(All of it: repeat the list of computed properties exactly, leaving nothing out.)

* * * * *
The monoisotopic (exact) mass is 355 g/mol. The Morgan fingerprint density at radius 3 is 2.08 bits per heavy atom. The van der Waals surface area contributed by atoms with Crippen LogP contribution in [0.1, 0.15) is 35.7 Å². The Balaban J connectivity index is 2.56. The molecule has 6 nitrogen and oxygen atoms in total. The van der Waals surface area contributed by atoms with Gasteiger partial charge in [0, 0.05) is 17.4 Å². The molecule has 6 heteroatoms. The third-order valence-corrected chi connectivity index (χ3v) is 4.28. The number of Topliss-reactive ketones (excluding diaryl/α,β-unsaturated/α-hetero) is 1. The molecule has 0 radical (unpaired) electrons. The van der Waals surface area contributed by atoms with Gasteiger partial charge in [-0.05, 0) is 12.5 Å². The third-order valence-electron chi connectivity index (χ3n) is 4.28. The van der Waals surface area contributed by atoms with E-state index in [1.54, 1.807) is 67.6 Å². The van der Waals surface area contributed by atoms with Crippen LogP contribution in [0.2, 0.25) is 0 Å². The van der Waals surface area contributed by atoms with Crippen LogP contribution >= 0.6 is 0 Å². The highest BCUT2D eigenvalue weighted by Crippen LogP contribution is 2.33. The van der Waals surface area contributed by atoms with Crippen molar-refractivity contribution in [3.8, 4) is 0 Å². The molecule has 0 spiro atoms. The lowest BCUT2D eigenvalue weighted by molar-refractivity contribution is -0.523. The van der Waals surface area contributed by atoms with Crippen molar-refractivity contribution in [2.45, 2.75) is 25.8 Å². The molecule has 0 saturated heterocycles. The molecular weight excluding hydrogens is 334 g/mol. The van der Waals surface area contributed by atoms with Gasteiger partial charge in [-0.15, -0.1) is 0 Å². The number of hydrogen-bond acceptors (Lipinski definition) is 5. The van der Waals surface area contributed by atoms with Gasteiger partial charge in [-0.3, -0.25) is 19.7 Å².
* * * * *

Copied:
The monoisotopic (exact) mass is 355 g/mol. The Morgan fingerprint density at radius 3 is 2.08 bits per heavy atom. The van der Waals surface area contributed by atoms with Crippen LogP contribution in [0.1, 0.15) is 35.7 Å². The Balaban J connectivity index is 2.56. The molecule has 6 nitrogen and oxygen atoms in total. The van der Waals surface area contributed by atoms with Gasteiger partial charge in [0, 0.05) is 17.4 Å². The molecule has 6 heteroatoms. The third-order valence-corrected chi connectivity index (χ3v) is 4.28. The number of Topliss-reactive ketones (excluding diaryl/α,β-unsaturated/α-hetero) is 1. The molecule has 0 radical (unpaired) electrons. The van der Waals surface area contributed by atoms with Gasteiger partial charge in [-0.05, 0) is 12.5 Å². The third-order valence-electron chi connectivity index (χ3n) is 4.28. The van der Waals surface area contributed by atoms with E-state index in [1.54, 1.807) is 67.6 Å². The van der Waals surface area contributed by atoms with Crippen LogP contribution in [0.2, 0.25) is 0 Å². The van der Waals surface area contributed by atoms with Crippen LogP contribution >= 0.6 is 0 Å². The highest BCUT2D eigenvalue weighted by Crippen LogP contribution is 2.33. The van der Waals surface area contributed by atoms with Crippen molar-refractivity contribution in [3.8, 4) is 0 Å². The molecule has 0 spiro atoms. The lowest BCUT2D eigenvalue weighted by molar-refractivity contribution is -0.523. The van der Waals surface area contributed by atoms with Crippen molar-refractivity contribution in [2.45, 2.75) is 25.8 Å². The molecule has 0 saturated heterocycles. The molecular weight excluding hydrogens is 334 g/mol. The van der Waals surface area contributed by atoms with Gasteiger partial charge in [-0.15, -0.1) is 0 Å². The number of hydrogen-bond acceptors (Lipinski definition) is 5. The van der Waals surface area contributed by atoms with Gasteiger partial charge in [-0.3, -0.25) is 19.7 Å².